Making Bristol more child-friendly
Press release issued: 28 October 2015
Children and young people are being consulted on how to make Bristol more child-friendly as part of a new research project. The aim is to create a new vision for the city acknowledging the needs of young people, which can often be overlooked.
Dr Debbie Watson and Dr Helen Manchester, from the University of Bristol’s Faculty of Social Sciences and Law, are leading the research in partnership with Architecture Centre, Playing Out and Room 13 Hareclive. Their aim is to devise a blueprint for Bristol as a child-friendly city, co-designed by young people, and which increases their freedoms and access.
The project is being produced with input from decision makers such as the city council, urban planners and those working with young people. The ongoing research will be the focus of an event as part of the annual Economic and Social Research Council’s (ESRC) Festival of Social Science, and is supported by the University of Bristol's Centre for Public Engagement and PolicyBristol.
“There is an issue that children aren’t always considered when planners are designing city layouts and buildings, even play and leisure facilities designed for them,” says Dr Watson, Reader in Childhood Studies. “It’s not just about design though - it’s about the impact of traffic and affordable transport, health and wellbeing, as well as getting all children and young people recognised as equal citizens with access to every service and part of the city regardless of where they live.”
UNICEF launched the concept behind building child-friendly cities in 2004. The charity’s global framework for action outlined its goal of all cities and communities committing fully to guaranteeing children’s rights. This includes the right of every young citizen to influence decisions about their city, live in an unpolluted environment and meet friends and play. Some cities in the UK, including Bath and Leeds, are already working towards achieving child-friendly city status inspired by UNICEF.
The Bristol child-friendly city collaborative developed from an ESRC Connected Communities project involving the Architecture Centre and the University of Bristol. It involved workshops bringing together interested parties from planners to education experts. The aim has been to get adults and children working together in the same room to address what is good, and not so good about Bristol in terms of child-friendliness and to outline aspirations for the future.
Room 13 Hareclive, which is an independent child-led art studio, has also worked with the Architecture Centre to run workshops to identify what people think a child-friendly future city should look like. In an event last year (2014), children and adults were encouraged to draw and create their vision. The studio is set up within a primary school in a disadvantaged area of south Bristol and children can go there to work on creative projects. A management committee of students aged from nine to 11 run the studio and this ensures the project is ‘truly child-led’ according to Dr Watson.
Addressing children's freedom and independent mobility in the city is also a key part of this collaboration. Playing Out began as a small, Bristol resident led project to temporarily close a street to through traffic and open it up for play. The idea has since spread to streets all around the UK.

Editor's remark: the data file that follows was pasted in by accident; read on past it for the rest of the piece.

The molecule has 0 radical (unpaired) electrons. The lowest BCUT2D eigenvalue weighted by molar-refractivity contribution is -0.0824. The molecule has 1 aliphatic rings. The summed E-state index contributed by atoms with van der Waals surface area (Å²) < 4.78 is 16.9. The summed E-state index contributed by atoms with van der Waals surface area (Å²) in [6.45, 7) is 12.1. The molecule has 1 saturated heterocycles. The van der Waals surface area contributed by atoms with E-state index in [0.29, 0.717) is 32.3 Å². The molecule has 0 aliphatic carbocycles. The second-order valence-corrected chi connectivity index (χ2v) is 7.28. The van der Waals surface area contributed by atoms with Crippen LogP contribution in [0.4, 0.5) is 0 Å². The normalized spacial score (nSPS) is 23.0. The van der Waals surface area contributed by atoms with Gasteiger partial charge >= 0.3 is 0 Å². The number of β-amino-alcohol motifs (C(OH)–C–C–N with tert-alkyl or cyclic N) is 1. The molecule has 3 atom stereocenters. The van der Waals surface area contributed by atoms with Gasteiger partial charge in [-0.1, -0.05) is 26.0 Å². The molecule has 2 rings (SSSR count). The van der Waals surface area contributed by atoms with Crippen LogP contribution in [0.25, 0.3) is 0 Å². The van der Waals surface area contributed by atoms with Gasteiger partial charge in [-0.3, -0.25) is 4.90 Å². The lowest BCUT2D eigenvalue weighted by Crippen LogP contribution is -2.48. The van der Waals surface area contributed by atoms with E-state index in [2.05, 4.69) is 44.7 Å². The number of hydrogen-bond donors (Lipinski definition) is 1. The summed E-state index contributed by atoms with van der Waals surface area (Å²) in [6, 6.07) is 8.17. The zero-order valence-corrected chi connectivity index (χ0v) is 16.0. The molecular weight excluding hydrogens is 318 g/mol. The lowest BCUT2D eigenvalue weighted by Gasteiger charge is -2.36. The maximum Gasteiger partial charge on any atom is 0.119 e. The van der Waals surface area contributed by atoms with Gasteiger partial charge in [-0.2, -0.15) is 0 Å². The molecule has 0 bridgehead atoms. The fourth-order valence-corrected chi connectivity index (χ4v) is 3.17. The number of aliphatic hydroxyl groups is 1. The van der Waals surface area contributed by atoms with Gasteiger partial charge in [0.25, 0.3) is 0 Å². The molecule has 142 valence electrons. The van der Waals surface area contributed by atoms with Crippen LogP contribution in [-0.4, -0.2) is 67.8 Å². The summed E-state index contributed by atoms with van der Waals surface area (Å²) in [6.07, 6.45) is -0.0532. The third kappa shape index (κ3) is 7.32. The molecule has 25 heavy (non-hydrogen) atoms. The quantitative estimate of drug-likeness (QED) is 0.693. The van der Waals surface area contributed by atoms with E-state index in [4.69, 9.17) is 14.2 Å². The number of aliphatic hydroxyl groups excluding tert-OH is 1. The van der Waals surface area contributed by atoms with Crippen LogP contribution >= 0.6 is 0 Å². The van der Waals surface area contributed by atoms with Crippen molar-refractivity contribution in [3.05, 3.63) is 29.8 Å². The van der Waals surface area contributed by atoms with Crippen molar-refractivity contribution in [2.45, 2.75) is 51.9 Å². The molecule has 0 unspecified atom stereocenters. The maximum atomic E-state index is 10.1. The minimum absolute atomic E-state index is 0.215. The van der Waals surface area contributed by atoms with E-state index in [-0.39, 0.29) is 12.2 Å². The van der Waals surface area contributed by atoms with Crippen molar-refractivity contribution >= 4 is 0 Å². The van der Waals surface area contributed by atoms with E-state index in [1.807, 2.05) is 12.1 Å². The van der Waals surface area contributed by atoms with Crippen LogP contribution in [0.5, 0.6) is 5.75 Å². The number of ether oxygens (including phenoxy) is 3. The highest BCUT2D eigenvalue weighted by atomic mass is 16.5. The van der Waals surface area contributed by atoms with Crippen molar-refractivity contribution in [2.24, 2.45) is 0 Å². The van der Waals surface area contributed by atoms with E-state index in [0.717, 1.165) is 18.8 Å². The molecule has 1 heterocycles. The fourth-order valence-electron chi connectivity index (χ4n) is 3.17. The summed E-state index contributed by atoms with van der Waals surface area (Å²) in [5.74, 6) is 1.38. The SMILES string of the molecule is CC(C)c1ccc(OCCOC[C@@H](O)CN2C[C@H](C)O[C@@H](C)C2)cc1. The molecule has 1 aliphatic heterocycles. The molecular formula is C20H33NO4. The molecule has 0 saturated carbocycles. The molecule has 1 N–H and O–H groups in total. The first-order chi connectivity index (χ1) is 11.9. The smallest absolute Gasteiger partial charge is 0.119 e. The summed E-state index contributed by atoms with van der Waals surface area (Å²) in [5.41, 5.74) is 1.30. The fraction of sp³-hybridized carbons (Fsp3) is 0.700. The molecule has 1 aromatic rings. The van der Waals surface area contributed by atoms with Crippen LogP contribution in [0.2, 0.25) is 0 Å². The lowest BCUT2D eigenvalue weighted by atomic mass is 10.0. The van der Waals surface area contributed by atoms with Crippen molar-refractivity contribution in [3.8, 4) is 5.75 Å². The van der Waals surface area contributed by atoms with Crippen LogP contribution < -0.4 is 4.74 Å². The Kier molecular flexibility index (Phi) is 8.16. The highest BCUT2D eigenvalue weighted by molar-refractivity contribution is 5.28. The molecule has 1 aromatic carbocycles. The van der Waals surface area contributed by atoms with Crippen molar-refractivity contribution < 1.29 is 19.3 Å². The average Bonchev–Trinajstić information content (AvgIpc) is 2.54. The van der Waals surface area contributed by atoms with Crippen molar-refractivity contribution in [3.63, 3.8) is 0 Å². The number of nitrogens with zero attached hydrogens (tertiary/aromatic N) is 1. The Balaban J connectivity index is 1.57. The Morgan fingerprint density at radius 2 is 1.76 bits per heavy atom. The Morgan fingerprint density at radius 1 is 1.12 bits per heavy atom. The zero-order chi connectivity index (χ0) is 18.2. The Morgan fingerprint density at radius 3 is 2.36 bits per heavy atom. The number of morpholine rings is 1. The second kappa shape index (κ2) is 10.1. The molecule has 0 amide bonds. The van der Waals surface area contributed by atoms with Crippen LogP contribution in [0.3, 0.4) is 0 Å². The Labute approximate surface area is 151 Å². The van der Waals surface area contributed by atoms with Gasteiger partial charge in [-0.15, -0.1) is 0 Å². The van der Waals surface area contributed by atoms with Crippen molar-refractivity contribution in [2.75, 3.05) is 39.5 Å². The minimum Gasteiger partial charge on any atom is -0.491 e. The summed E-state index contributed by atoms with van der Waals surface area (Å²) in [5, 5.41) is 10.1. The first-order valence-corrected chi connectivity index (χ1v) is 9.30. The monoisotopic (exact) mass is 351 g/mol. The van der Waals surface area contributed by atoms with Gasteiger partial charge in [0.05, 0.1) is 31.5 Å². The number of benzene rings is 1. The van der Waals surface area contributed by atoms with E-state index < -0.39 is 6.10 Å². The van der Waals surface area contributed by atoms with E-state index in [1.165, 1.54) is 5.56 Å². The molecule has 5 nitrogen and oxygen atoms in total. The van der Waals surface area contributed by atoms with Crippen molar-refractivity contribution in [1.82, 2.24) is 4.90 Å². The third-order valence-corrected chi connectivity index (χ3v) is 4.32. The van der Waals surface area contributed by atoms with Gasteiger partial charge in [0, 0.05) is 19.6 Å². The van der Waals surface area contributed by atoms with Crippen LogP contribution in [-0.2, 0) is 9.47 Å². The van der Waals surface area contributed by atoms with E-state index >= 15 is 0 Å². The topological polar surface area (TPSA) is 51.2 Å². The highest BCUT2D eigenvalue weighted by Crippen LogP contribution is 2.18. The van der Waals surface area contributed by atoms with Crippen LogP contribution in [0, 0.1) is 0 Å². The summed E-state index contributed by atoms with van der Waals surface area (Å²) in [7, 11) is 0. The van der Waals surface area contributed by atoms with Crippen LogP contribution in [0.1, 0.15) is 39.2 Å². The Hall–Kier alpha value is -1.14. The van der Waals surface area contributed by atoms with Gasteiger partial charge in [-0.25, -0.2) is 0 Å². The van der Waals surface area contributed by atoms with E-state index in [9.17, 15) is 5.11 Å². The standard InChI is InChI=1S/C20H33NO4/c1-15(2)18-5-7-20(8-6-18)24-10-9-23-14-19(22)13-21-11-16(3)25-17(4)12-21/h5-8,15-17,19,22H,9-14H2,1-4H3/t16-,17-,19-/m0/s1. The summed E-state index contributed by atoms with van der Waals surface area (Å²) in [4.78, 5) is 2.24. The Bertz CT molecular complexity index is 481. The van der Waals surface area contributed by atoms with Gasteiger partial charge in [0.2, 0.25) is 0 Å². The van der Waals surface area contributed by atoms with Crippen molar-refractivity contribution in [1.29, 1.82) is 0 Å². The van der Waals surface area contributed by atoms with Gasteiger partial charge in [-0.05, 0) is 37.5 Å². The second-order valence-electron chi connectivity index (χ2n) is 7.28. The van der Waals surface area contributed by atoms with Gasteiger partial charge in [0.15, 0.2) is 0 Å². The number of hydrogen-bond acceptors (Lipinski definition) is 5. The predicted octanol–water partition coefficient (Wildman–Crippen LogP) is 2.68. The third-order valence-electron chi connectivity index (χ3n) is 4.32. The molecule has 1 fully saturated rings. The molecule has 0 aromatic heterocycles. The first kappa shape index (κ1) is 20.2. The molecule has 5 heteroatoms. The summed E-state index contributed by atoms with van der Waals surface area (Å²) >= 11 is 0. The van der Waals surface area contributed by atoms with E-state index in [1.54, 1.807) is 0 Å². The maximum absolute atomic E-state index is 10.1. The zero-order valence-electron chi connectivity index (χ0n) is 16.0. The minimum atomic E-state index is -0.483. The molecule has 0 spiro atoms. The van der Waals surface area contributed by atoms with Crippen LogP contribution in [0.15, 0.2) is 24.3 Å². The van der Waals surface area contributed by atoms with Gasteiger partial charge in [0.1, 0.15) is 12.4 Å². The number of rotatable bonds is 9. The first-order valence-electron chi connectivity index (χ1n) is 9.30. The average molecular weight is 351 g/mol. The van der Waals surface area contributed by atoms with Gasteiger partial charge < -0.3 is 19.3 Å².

The next step for researchers is to talk to children more widely about their vision for Bristol. The idea of Bristol as a child-friendly city is supported by the current mayor George Ferguson. He will be one of the speakers at an event entitled ‘Towards A Child Friendly City’ on Thursday 12 November in Bristol for the general public and policy makers. The event is part of the ESRC’s flagship annual Festival of Social Science and the University's Thinking Futures Festival. At the event, Room 13 will be helping to gather further views from both adults and children, and will be encouraged to present their findings in a way which has strong visual impact.
- Event: Towards A Child Friendly City
Organiser: Alexia MacDonald
Date: 12th November 2015 14:00-16:00
Venue: OpenSpace, West One, St. George's Road, Bristol BS1 5BE
Audience: Public (adults and young people) More Information: please contact email@example.com
- The Festival of Social Science is run by the Economic and Social Research Council and takes place from 7-14th November 2015. With events from some of the country’s leading social scientists, the Festival celebrates the very best of British social science research and how it influences our social, economic and political lives- both now and in the future. This year’s Festival of Social Science has over 200 creative and exciting events across the UK to encourage businesses, charities, government agencies, schools and college students to discuss, discover and debate topical social science issues. Press releases detailing some of the varied events and a full list of the programme are available at the Festival website. You can now follow updates from the Festival on Twitter using #esrcfestival.
- The Economic and Social Research Council (ESRC) is the UK’s largest funder of research on the social and economic questions facing us today. It supports the development and training of the UK’s future social scientists and also funds major studies that provide the infrastructure for research. ESRC-funded research informs policymakers and practitioners and helps make businesses, voluntary bodies and other organisations more effective. The ESRC also works collaboratively with six other UK research councils and Innovate UK to fund cross-disciplinary research and innovation addressing major societal challenges. The ESRC is an independent organisation, established by Royal Charter in 1965, and funded mainly by the Government. In 2015 it celebrates its 50th anniversary.